The sun shone bright on a Sunday deep with meaning as Northeastern graduate students were joined at Fenway Park by loved ones in person and in spirit—watching from the stands of the beloved ballpark and online—to celebrate 2021 Commencement across a pair of ceremonies on Mother’s Day.
Joseph E. Aoun, president of Northeastern, noted that the ceremonies were a metaphor for the past year as well as a bridge to the future. The sacrifices and investments in personal and public safety that continue to be made by the Northeastern community not only have enabled learning to continue throughout the COVID-19 pandemic, but also allowed for these unique gatherings, outdoors and appropriately spaced, to take place on this urban plot of green near the Boston campus.
“The lesson is clear: None of us can live our lives in isolation,” Aoun told the graduates. “We all crave the power of human connection. We all are part of the same human family. What we do individually—good or bad—affects our shared journey.”
The lessons of the journey over the past year will continue to influence the graduates’ lives, Aoun said.
“Building and nourishing a community requires millions of individual acts that culminate in collective power,” he said. “This power goes far beyond reopening Northeastern. Exercise it well, and you can open the world for all humankind.”
The connections between students and family were played out repeatedly on the serendipitously shared occasion of Mother’s Day, which followed morning and afternoon Commencement for undergraduates on Saturday. Kayla Doherty, who earned a master’s in speech language pathology, took in the surroundings of the sun-drenched park before the Commencement ceremony Sunday morning.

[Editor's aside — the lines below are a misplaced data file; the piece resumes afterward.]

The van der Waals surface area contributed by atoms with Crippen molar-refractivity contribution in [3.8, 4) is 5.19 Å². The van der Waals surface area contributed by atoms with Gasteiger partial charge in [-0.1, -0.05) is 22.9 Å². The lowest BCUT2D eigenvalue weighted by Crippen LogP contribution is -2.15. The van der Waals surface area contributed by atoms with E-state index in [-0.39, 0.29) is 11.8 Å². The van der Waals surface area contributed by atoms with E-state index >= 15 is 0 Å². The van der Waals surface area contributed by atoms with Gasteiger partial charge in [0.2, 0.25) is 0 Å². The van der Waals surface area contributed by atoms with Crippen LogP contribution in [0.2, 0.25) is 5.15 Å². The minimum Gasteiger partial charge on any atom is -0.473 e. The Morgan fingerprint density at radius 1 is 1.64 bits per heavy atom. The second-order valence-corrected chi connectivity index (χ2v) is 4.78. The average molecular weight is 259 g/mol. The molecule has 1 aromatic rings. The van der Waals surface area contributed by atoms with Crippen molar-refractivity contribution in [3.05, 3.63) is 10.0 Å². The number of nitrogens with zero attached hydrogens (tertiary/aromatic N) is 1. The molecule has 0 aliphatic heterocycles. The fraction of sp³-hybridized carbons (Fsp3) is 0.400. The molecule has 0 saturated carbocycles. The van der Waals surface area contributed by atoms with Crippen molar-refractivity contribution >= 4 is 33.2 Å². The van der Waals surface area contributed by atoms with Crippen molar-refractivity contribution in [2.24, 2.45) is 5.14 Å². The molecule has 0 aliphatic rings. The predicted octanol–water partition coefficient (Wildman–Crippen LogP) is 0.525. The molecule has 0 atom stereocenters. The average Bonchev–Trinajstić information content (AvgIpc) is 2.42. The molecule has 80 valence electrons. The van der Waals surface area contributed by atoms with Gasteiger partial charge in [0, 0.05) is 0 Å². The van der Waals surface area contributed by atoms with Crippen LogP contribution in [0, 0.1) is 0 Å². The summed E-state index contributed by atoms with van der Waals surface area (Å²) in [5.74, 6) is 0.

“It’s really hitting me just walking in here—everything suddenly seems so real,” Doherty said. “It’s good to be back and feel almost somewhat normal.”
Her mother, Nancy, teared up as she considered the meanings of this Commencement.
“It’s a very emotional day,” Nancy Doherty said. “She’s done such an amazing job these past six years. I just can’t wait to see the future for her.”
Stacy Stern, having earned a doctorate in physical therapy, was grateful for the timing of Commencement and the presence of her mother, Randi, at the ceremony.
“I feel like this is just a great Mother’s Day present for her,” Stern said. “We’re really excited to be here in person. It’s such a difficult year for so many people, so I feel very lucky to be here to celebrate.”
Aoun celebrated efforts by the entire Northeastern community that underwent more than 1 million COVID-19 tests in order to keep the campus open in 2020-21.
“Yes, there are restrictions and limitations—many beyond our control,” Aoun said. “But we found a way. That’s the Northeastern spirit. We traverse boundaries. We overcome obstacles. We believe that every problem has a solution.”
Aoun acknowledged the support of people around the world who were watching the ceremonies online—a unifying necessity borne of the COVID-19 pandemic.
The Commencement exercises were held at Fenway Park to adhere to state and federal public health guidelines designed to mitigate the spread of SARS-CoV-2, the coronavirus that causes COVID-19. Speakers at the ceremonies lowered their masks to address the crowd, then looped their straps back over their ears before returning to their seats. Graduates wore personalized face masks to go with their caps and gowns, and a crew of workers sanitized the seats between the morning and afternoon ceremonies.
“Pause, look around at this stadium, and celebrate this moment,” said Rochelle Walensky, director of the U.S. Centers for Disease Control and Prevention. Her suggestion was perfectly in sync with the graduates who posed for photos during this rare opportunity to stand on the field of the 109-year-old stadium.
Walensky offered five pieces of advice for the graduates moving forward, including to be inclusive, ask the important questions, and aim big. She encouraged the graduates to build upon the hard work they’d done to overcome this past year.